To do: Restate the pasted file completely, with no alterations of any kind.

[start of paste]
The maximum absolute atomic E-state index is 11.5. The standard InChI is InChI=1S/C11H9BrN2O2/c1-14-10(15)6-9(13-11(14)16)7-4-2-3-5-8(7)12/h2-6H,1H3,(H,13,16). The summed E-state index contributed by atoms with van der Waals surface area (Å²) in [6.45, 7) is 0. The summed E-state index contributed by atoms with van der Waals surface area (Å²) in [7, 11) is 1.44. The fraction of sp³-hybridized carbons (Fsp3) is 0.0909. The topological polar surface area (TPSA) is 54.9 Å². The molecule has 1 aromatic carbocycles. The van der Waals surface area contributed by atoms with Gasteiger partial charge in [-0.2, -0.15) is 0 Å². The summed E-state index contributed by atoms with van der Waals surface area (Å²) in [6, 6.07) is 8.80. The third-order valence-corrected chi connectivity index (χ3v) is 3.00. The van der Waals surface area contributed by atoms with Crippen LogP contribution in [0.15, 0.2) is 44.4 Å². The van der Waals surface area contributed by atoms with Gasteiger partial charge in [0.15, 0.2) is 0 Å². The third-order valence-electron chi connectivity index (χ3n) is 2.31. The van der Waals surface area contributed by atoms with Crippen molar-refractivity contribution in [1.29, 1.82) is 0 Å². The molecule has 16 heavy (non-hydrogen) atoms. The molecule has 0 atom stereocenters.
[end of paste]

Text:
The maximum absolute atomic E-state index is 11.5. The standard InChI is InChI=1S/C11H9BrN2O2/c1-14-10(15)6-9(13-11(14)16)7-4-2-3-5-8(7)12/h2-6H,1H3,(H,13,16). The summed E-state index contributed by atoms with van der Waals surface area (Å²) in [6.45, 7) is 0. The summed E-state index contributed by atoms with van der Waals surface area (Å²) in [7, 11) is 1.44. The fraction of sp³-hybridized carbons (Fsp3) is 0.0909. The topological polar surface area (TPSA) is 54.9 Å². The molecule has 1 aromatic carbocycles. The van der Waals surface area contributed by atoms with Gasteiger partial charge in [-0.2, -0.15) is 0 Å². The summed E-state index contributed by atoms with van der Waals surface area (Å²) in [6, 6.07) is 8.80. The third-order valence-corrected chi connectivity index (χ3v) is 3.00. The van der Waals surface area contributed by atoms with Crippen LogP contribution in [0.15, 0.2) is 44.4 Å². The van der Waals surface area contributed by atoms with Gasteiger partial charge in [0.15, 0.2) is 0 Å². The third-order valence-electron chi connectivity index (χ3n) is 2.31. The van der Waals surface area contributed by atoms with Crippen molar-refractivity contribution in [1.29, 1.82) is 0 Å². The molecule has 16 heavy (non-hydrogen) atoms. The molecule has 0 atom stereocenters.